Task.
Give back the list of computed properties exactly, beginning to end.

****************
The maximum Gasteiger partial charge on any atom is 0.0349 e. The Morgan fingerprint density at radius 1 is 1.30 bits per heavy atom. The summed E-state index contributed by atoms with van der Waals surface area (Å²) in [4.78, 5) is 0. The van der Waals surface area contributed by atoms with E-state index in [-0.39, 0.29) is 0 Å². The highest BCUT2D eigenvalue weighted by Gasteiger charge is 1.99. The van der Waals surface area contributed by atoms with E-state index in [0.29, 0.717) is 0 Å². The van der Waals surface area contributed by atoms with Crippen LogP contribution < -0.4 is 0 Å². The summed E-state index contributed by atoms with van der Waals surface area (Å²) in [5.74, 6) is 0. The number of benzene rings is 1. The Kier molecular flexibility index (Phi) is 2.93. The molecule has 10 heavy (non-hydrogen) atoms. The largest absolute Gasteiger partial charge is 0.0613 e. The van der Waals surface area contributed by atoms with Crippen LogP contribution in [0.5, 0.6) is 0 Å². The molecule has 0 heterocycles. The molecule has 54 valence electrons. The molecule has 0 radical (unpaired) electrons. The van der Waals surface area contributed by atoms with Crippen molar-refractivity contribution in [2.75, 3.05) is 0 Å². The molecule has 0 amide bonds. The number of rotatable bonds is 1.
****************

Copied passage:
The maximum Gasteiger partial charge on any atom is 0.0349 e. The Morgan fingerprint density at radius 1 is 1.30 bits per heavy atom. The summed E-state index contributed by atoms with van der Waals surface area (Å²) in [4.78, 5) is 0. The van der Waals surface area contributed by atoms with E-state index in [-0.39, 0.29) is 0 Å². The highest BCUT2D eigenvalue weighted by Gasteiger charge is 1.99. The van der Waals surface area contributed by atoms with E-state index in [0.29, 0.717) is 0 Å². The van der Waals surface area contributed by atoms with Crippen LogP contribution < -0.4 is 0 Å². The summed E-state index contributed by atoms with van der Waals surface area (Å²) in [5.74, 6) is 0. The number of benzene rings is 1. The Kier molecular flexibility index (Phi) is 2.93. The molecule has 10 heavy (non-hydrogen) atoms. The largest absolute Gasteiger partial charge is 0.0613 e. The van der Waals surface area contributed by atoms with Crippen LogP contribution in [0.5, 0.6) is 0 Å². The molecule has 0 heterocycles. The molecule has 54 valence electrons. The molecule has 0 radical (unpaired) electrons. The van der Waals surface area contributed by atoms with Crippen molar-refractivity contribution in [2.75, 3.05) is 0 Å². The molecule has 0 amide bonds. The number of rotatable bonds is 1.